Miss Peregrine’s Home for Peculiar Children by Ransom Riggs
Ransom Riggs went to film school, made some award-winning short films, and did travel writing and photography before he published Miss Peregrine’s Home for Peculiar Children, his first novel. This young adult fantasy novel uses a number of strange old photographs Riggs either found or borrowed from several collections, and the photos are interspersed with the text. It’s an interesting presentation that adds a lot to the reading experience.
The book has already been optioned by Twentieth Century Fox, and no wonder, since is it the most movie-ready book I’ve read in recent memory.
Jacob Portman grew up hearing stories from his grandfather about a place on a Welsh island. Grandfather Abe was sent there from Poland as a child during World War II. Abe regales Jake with tales of children who can float, a guardian who is a “bird that smokes a pipe,” and, more seriously, monsters with night-black eyes and razor-sharp tentacles for tongues. As he grows older, Jake becomes disillusioned about these wild tales, until his father explains that Abe’s parents sent him away from the Nazis. The rest of the family was killed. Abe’s “monsters” seem to have an historical genesis. Jake’s bond with his grandfather never weakens, until, shockingly, Abe is murdered by a creature that only Jake can see.
Abe’s mysterious last words send Jake, with his father tagging along, to Wales, to find Miss Peregrine’s Home for Peculiar Children. Jake has been having nightmares since he saw the thing that killed his grandfather, and he hopes the island will solve some of the mysteries. What he finds are more mysteries. At the end, Jake has the answers to the most serious riddles of his grandfather’s life. These answers force Jake to make an important decision about his own.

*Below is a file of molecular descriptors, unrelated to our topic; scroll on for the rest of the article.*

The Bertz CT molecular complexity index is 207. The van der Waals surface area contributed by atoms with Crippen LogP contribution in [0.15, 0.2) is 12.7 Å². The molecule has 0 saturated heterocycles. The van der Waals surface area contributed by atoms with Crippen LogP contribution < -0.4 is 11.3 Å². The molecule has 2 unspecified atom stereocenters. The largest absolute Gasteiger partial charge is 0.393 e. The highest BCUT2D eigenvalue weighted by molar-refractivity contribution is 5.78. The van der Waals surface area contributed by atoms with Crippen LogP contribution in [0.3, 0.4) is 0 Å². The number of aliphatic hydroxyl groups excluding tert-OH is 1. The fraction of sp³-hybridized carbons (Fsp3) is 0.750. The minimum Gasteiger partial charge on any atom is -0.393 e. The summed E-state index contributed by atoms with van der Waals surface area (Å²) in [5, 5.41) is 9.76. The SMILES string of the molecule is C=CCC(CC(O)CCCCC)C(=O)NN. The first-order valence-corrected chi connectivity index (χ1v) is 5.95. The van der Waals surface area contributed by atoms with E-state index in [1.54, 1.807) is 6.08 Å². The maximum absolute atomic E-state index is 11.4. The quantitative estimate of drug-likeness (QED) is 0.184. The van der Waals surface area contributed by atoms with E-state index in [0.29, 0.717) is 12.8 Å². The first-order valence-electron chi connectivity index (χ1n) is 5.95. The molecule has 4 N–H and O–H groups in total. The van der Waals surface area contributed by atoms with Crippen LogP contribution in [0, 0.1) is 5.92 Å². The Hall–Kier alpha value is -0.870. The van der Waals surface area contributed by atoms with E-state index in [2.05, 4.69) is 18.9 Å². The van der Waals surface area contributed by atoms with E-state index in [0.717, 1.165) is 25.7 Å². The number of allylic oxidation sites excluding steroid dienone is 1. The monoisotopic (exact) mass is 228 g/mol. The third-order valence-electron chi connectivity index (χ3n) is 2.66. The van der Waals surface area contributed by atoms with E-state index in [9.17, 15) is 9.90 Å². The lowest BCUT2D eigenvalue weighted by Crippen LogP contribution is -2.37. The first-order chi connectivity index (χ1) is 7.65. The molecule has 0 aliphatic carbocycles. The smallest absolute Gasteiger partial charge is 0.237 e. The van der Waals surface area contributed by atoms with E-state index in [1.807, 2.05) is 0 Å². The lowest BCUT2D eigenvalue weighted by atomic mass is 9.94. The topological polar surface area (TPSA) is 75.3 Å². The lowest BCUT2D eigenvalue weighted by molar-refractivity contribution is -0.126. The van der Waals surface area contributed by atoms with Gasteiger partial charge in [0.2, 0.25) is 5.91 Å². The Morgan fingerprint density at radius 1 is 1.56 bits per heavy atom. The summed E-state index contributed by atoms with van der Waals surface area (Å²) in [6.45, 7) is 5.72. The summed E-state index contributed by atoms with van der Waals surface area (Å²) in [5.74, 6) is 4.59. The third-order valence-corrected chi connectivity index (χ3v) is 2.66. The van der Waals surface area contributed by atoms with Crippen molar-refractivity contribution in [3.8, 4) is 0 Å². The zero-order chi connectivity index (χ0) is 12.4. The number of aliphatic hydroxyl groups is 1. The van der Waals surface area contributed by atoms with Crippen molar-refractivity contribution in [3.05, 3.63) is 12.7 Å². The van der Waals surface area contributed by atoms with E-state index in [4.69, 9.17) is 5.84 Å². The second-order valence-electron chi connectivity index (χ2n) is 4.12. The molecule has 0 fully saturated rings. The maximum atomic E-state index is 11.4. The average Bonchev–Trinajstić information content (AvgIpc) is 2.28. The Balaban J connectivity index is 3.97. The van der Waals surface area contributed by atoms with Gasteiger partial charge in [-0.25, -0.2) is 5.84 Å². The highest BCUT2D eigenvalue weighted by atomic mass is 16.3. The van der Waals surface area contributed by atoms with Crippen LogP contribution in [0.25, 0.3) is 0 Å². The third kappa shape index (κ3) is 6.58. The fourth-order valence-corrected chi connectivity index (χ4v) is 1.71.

The first third of this book is clever, mysterious and strange, with the old photos — many of them faked “wonders” such as a levitating girl, a “child in a bottle” and a floating baby — generating an extra dimension of interest. When Jake finds the island and Miss Peregrine’s house, the book becomes, momentarily, deeply emotional as he deals again with the loss of his grandfather.
Unfortunately, after that things become predictable. The book relies on time travel conventions and the idea that all adults, even if magical, are incompetent or narrow-minded. I had trouble understanding certain things that we are expected to believe, such as letters to and from Abe, which were never adequately explained if I understood the time travel piece correctly. Things happen for the convenience of the plot, not because they have been planted and developed in the text.